chapter  14
Horkheimer in context
Pages 17

Perhaps the classical statement of the nature and aims of ‘critical’ social theory was made by Max Horkheimer in his often-quoted article Traditional and Critical Theory’ of 1937,1 a text which can serve for present purposes as epitomizing the sociological tradition of the Frankfurt School of which Habermas is the heir. Traditional theory for Horkheimer is that type of theory which he says became the dominant mode in the natural sciences, involving the elaboration of a contradiction-free theoretical system amenable to hypothesis formation, mathematization and the gathering of data. As both Lukacs and Gramsci also pointed out, in the natural sciences this kind of theory has led to great success and many schools of sociology have scientistically sought to adopt a similar mode of theory in which a stress is placed on the investigation of facts. Horkheimer means what we would refer to as theory conforming to what philosophers term the hypothetico-deductive nomological model of science which is still often advocated for sociology today. In the research practice informed by this ideal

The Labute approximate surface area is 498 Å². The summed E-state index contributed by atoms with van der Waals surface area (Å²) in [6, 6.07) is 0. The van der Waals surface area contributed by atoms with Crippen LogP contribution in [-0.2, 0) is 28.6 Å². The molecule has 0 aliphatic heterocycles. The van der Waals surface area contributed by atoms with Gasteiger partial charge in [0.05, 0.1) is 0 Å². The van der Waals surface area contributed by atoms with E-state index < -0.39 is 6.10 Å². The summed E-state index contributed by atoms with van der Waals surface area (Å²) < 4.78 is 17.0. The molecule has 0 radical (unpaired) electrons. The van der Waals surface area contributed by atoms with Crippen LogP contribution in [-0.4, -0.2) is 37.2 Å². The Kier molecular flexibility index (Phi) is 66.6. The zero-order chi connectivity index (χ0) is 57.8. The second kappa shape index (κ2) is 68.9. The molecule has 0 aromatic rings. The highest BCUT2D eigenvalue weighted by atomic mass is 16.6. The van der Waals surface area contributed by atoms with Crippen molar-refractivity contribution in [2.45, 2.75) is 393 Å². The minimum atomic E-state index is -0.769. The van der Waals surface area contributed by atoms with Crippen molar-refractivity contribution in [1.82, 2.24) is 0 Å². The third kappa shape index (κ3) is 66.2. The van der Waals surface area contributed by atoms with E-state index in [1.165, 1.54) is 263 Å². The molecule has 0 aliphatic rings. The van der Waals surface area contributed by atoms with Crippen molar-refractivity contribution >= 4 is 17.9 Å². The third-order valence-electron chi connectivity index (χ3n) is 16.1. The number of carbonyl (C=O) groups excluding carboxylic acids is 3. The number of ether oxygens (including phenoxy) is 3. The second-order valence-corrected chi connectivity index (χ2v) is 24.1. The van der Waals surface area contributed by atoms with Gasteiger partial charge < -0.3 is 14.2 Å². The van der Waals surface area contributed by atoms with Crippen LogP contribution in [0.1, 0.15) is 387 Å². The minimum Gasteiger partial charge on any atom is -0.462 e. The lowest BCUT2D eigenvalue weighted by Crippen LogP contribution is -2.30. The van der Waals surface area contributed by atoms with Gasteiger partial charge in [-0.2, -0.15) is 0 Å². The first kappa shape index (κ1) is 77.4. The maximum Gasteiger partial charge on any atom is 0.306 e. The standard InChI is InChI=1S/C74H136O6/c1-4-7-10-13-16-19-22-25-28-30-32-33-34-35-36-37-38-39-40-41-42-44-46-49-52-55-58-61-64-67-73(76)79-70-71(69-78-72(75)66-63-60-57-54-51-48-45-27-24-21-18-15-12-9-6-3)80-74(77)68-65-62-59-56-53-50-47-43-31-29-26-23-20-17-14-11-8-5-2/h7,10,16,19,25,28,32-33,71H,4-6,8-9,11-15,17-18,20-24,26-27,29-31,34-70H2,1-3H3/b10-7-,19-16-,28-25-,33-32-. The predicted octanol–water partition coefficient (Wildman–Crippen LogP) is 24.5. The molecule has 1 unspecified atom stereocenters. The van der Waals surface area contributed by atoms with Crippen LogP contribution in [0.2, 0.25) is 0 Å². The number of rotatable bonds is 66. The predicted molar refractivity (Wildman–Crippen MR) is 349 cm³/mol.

The phenomenologically oriented sociologist will indeed claim that once an essential law has been ascertained every particular instance will, beyond any doubt, exemplify the law . . . There is always, on the one hand, the conceptually formulated knowledge and, on the other, the facts to be subsumed under it. Such a subsumption or establishing of a relation between the simple perception or verification of a fact and the conceptual structure of our knowing is called its theoretical explanation.2